Three, it’s time for a “Kofi Break” and send the Neville Chamberlin-wannabe former SecGen back to his rocking chair. The fact that the clueless Annan was found in Damascus today smiling warmly and shaking hands with Assad who was serially violating a U.N. ceasefire and who had just likely ordered his troops to commit the Houla massacre evidences what a catastrophe his stewardship has been. The vainglorious Annan will never concede Assad outsmarted him. Annan, like many another meek, milquetoast, diplomat before him, is out gunned and out of his league. Most importantly, he is out of credibility. There are plenty of other diplomats around with real backbone to deal with Assad. How about James Baker, Madeleine Albright, or Henry Kissinger? Each have more cojones than Annan ever will hope to have.

Four, the longer the U.S. dawdles about providing lethal arms to the Free Syrian Forces, the more likely that a radicalized anti-American regime will emerge from the ruins of the Assad dynasty. If the U.S. can’t get itself to do the right thing by covertly supporting Assad’s opponents, then get out of the way and stop throwing every manner of cold diplomatic water on the Turks, and the Arab League if they intend to step up to the plate.

It is getting dangerously late for the Obama administration to get on the right side of history in Syria. It erroneously asserts that further militarization of the conflict will only fuel a spillover into neighboring countries. How wrong it is. As the administration resists giving the green light to Turkey and the Arab League to provide covert military assistance to the Syrian opposition, the conflict has already spilled over into Lebanon and Iraq. There have been outbreaks of Shiite-Sunni confrontations in and around Beirut while Assad has radicalized his own people by the minute. Al Qaeda and other Sunni extremists are pouring across the border from neighboring Iraq and Lebanon to fill the vacuum created by the thirst for vengeance among Assad’s victims. The horrific bombings in Damascus in recent weeks could very well be the evil work of al Qaeda and its Sunni fellow travelers.

Five, the air space in and out of Syria should be scrutinized for any international carrier hauling military equipment into Syria. If the U.N. refuses to act in unison against the Russian and Iranian arms resupplies, then the U.S. and its European Union allies should sanction any air cargo or shipping company that is reasonably suspected of funneling arms to Assad.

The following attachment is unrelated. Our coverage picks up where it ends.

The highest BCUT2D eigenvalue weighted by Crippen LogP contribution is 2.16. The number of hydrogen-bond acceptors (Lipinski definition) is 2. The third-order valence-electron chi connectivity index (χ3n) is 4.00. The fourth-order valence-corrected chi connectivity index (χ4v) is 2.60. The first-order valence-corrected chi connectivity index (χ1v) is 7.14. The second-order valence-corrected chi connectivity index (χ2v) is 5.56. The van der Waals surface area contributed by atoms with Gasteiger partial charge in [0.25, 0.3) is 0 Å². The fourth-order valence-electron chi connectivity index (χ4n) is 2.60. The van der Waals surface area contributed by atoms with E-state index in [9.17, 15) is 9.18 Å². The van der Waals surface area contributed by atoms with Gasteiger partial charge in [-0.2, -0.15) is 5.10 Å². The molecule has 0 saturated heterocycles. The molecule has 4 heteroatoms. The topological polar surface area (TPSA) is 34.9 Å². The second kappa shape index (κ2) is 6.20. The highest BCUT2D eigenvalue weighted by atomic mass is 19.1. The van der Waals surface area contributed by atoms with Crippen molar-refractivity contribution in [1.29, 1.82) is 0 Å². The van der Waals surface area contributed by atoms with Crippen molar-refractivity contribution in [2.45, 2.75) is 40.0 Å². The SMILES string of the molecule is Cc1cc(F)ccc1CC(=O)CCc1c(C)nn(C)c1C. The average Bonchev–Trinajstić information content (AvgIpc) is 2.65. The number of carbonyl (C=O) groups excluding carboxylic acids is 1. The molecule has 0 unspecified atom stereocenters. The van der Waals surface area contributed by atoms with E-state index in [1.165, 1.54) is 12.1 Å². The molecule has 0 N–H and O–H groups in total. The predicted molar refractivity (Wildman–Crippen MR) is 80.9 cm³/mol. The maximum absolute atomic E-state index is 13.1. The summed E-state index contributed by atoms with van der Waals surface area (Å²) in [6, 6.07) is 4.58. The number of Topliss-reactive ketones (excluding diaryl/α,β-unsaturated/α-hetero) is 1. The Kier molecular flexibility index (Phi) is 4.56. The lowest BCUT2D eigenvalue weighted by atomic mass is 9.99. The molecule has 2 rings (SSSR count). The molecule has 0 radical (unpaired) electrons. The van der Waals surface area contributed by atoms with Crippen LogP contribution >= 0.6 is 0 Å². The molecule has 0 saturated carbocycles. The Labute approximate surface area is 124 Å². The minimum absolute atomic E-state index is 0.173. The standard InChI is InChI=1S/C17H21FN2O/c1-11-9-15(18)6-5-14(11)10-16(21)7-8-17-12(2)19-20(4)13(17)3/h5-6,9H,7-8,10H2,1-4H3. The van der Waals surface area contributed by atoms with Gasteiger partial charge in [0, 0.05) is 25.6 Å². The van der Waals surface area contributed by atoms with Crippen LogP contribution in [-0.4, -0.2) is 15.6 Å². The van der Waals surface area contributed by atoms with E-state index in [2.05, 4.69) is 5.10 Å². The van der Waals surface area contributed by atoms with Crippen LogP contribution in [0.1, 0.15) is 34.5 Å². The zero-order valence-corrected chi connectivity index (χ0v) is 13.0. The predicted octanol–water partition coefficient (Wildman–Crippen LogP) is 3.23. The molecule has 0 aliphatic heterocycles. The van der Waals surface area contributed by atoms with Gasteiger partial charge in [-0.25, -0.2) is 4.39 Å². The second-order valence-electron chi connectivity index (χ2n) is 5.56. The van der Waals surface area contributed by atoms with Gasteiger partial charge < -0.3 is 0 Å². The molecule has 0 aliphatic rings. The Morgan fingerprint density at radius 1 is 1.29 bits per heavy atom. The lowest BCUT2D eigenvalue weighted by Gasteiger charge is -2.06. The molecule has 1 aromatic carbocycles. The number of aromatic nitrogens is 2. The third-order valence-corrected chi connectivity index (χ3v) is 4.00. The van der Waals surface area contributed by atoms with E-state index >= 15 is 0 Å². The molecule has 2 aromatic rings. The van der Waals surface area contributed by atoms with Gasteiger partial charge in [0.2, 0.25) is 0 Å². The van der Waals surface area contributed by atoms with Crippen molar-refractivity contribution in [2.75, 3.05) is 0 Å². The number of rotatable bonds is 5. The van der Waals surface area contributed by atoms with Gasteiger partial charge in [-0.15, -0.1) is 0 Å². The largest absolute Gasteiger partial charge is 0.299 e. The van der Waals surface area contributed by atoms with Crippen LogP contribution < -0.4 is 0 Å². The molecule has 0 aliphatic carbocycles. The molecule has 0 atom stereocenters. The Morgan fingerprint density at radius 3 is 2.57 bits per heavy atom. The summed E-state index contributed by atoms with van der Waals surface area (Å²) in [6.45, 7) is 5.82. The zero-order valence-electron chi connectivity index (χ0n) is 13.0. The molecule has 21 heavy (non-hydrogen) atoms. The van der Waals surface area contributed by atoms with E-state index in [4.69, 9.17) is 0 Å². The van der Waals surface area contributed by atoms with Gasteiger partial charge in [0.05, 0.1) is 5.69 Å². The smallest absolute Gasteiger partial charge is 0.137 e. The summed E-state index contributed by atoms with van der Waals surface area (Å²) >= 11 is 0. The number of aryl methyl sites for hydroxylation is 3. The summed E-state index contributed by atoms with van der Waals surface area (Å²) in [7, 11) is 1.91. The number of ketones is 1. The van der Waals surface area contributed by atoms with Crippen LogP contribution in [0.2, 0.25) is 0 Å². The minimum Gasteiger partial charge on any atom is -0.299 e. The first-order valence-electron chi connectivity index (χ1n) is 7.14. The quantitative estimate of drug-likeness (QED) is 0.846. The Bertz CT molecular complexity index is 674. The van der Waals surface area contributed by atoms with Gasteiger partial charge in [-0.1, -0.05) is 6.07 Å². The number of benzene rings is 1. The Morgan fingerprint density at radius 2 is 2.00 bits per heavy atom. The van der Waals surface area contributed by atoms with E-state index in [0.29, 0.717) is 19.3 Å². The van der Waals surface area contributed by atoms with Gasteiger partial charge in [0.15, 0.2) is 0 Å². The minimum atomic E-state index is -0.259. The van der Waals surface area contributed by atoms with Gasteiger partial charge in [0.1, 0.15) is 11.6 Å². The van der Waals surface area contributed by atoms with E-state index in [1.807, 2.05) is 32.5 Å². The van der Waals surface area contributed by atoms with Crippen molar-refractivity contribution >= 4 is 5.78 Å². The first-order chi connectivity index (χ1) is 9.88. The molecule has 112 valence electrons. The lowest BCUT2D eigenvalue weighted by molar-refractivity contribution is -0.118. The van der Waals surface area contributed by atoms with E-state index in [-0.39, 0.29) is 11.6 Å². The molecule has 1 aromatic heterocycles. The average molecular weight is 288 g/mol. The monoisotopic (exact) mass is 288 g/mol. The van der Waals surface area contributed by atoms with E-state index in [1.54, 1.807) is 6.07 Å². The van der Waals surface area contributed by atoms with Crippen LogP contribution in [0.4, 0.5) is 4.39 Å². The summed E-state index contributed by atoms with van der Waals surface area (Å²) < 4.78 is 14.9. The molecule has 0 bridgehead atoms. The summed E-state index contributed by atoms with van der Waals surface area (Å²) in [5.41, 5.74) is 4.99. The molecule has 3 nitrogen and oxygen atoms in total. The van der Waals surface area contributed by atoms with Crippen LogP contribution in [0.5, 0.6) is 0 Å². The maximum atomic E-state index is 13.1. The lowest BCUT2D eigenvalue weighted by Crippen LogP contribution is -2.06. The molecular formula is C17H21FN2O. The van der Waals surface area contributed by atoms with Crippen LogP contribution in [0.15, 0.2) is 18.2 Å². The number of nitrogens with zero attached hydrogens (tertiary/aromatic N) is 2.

Six, if we leave the feckless Syrian opposition to figure out how to coalesce, there will never be a legitimate opposition to Assad. The time has come for the U.S., the EU, Turkey and the Arab League to adopt a joint approach toward bringing some much needed order out of the chaotic Syrian opposition. The urgency of the project is all the more acute instead of standing by the sidelines criticizing Assad’s opponents for failing to agree among themselves.

Seven, time for armchair generals to get out the way. The Syrian people from the major cities of Aleppo and Homs to the small towns such as Houla are desperately short of food and medicine. Assad has prevented every form of humanitarian relief from reaching his victims, who are perishing by the minute. To temporarily alleviate this human suffering, and notwithstanding Assad’s threats to prevent the aid, the Arab Red Crescent Society should be leading a humanitarian airlift under the protection of U.N. cargo planes protected by U.S., Turkish, Arab, and EU air forces to facilitate the delivery of crucial humanitarian supplies. If Assad’s forces intervene, then he should be subjected to an aviation and maritime quarantine barring flights in and out of Damascus or the Syrian port of Latakia to any country supporting the humanitarian relief operation.

Eight, the U.S. and its European allies have not adequately pulled the economic sanctions lever on Syria’s banking institutions. Syria’s national bank and collateral financial institutions have not been subjected to the same sanctions the U.S. has cleverly orchestrated against Iran’s financial institutions. Why not? What is the U.S. and its European allies waiting for?

In the final analysis, I have no doubt that Assad has instructed his lackeys that they either hang together or hang separately. Dislodging the likes of Assad and his clique may take a total domestic uprising. Short of that it will not be easy removing this tyrant and this internationally rogue regime in time to avoid the complete radicalization of Syria under a more extremist Sunni movement. But there is an urgency to try what we can short of boots on the ground because it just may succeed where inaction is doomed to fail.

The longer it takes for the Obama administration to drop the “why we can’t” and embrace a “yes we can” to a new, more robust Syrian policy, the more likely there will be NO plan that can be thrown together by the U.S., the U.N., or even the Russians in time before Syria descends into the darkness of an all-out, protracted civil war that will engulf neighboring states.

Assad, unlike Yemen’s Saleh, but very much like Libya’s Gaddafi, is bent on taking his country down with him. Even if he chooses to die in the Bashar Bunker having killed every last Syrian opposed to him, there is every U.S. interest at stake I can think of to prevent that nightmare from happening short of slip sliding into another Middle East war.

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* Former U.S. Ambassador to Morocco. He spent his formative years in the Middle East including Lebanon from 1960-1968.